There were exactly two snowballs in my south Louisiana childhood, and they didn’t fall from the sky in Baton Rouge. They rode down from Ohio on the side of our neighbor’s station wagon, and took their shape when she scooped them and gave them to wide-eyed children who had never seen snow.
It must have been right before bath time, because that’s where I remember looking with envy at the snowball in my sister’s hands—still white and big and magical. Mine was grey now, icy and smaller, because I had dipped it in the water. I was this close to talking hers into being mine; I really think I was convincing her she would like the grey one better, when my mother intervened.
Dang it. I couldn’t even see her magical treasure anymore, because I was stuck with this other one I’d ruined.
Today is the Feast of the Visitation, that encounter between Elizabeth and her cousin Mary that we read about in the first chapter of Luke. We are told in that story that Mary went to visit her relative:
When Elizabeth heard Mary’s greeting, the child leaped in her womb. And Elizabeth was filled with the Holy Spirit and exclaimed with a loud cry, ‘Blessed are you among women, and blessed is the fruit of your womb. And why has this happened to me, that the mother of my Lord comes to me? For as soon as I heard the sound of your greeting, the child in my womb leaped for joy. And blessed is she who believed that there would be a fulfillment of what was spoken to her by the Lord.’
Elizabeth has an inner reaction of joy in response to Mary, a surging of Spirit-goodness that blesses both of them. It feels like a charming and loving story to me—this unscripted happiness, the knowing between the older kinswoman and her younger relative.
Surely Elizabeth had anticipation and joy of her own, at the long-awaited child in her womb. The angel who proclaimed this child’s coming had said he would be great in the eyes of God, and that he would turn hearts in love and wisdom toward the Lord. This child would be important not only to her, but to the faith of many.
Surely she had burdens to share like how her husband Zechariah had been struck silent when he could not believe the angel’s promise. She prepared for this child’s arrival without the comfort of her partner’s conversation, in the loneliness of that quiet.
And yet, there is room for the Spirit to move through all these things. At the mere sound of Mary’s voice, Elizabeth recognizes and blesses her for bearing witness to God’s faithfulness.
In religious art, there are many beautiful images of these women together, often clinging lovingly to one another, arms clasped. My favorites are the delightful icons that depict the mothers embracing while babies in utero regard one another with a bow or a leap, and a blessing in return.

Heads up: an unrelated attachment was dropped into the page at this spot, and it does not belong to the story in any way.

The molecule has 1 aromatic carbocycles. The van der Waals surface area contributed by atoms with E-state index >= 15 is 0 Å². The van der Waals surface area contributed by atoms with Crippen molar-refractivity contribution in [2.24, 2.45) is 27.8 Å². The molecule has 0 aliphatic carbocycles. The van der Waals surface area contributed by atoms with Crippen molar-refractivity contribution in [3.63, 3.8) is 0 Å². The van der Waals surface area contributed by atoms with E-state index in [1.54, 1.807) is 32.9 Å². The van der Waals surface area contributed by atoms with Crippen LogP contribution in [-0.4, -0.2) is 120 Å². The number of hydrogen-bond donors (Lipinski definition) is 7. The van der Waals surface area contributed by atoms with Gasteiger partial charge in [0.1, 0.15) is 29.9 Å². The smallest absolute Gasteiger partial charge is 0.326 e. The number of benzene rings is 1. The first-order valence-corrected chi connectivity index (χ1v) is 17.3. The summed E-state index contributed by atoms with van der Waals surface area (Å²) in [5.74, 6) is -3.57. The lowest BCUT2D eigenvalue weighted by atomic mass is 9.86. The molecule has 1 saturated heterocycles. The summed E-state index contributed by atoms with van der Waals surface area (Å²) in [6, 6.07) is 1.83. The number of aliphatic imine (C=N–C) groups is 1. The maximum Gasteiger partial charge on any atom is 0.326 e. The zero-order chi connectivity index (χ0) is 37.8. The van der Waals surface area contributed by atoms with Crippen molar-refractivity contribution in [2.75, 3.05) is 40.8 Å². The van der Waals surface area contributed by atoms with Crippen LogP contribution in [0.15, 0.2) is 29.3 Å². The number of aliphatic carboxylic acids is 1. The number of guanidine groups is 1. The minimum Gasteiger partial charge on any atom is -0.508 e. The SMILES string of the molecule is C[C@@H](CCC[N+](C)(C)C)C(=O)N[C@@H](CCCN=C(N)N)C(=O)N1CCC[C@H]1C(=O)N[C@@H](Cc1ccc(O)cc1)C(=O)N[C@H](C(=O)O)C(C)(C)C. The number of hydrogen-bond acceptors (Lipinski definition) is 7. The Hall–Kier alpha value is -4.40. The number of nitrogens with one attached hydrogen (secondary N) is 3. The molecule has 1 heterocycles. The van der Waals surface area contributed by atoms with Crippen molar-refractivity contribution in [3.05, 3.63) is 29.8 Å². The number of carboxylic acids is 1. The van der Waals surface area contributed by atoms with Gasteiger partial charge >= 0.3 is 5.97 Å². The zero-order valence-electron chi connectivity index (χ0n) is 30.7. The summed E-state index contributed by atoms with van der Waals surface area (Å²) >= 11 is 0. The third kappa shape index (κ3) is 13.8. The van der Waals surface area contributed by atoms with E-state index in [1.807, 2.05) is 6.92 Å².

When gratitude swells within us, it’s a wonderful thing. Isn’t that the gracious Spirit of God making itself known within us, in response to the world around us? But sometimes we are stuck, missing that Spirit-movement because all we can see is the thing we don’t have.
Anybody who spends time with children knows what dedicated accountants they can be, especially when it comes to measuring a sibling’s advantage.
As I ponder the Visitation story, I wonder how we can practice in our families being free to be happy for someone else.
Not long ago, one of my children got something the other did not. The one without definitely noticed. It wasn’t fair.
Should we get a second Something?
It was reasonable: this was a thing we could afford, we could find easily, we knew would be used. Hey, here’s one I can fix!
But when the child who did not get the Something shared her sadness and frustration with me, the Holy Spirit grabbed the snowplow keys out of my hand. You know that parenting instinct to plow obstacles out of the way for our children, so their path is smooth and safe?
I hugged her close to me when I said, “Sometimes it’s someone else’s turn to have something special, and that can be hard.”
The opportunity to navigate disappointment may be a more enduring gift than the object of our desire could be. We don’t always leap with joy at another’s good fortune, especially when we long for that same fortune for ourselves.
We didn’t get all the way to happy-for-you in our conversation about the Something. But maybe there was something small within, the tiniest bow, the littlest of leaps.
Father in heaven, by your grace the mother of your incarnate Son was blessed in bearing him, but still more blessed in keeping your word: Grant us who honor the exaltation of her lowliness to follow the example of her devotion to your will; through Jesus Christ our Lord, who lives and reigns with you and the Holy Spirit, one God, for ever and ever. Amen.
[Image Credit: The Visitation by Philippe de Champaigne, property of the Public Domain, via Wikimedia Commons; Collect used with permission by Church Publishing]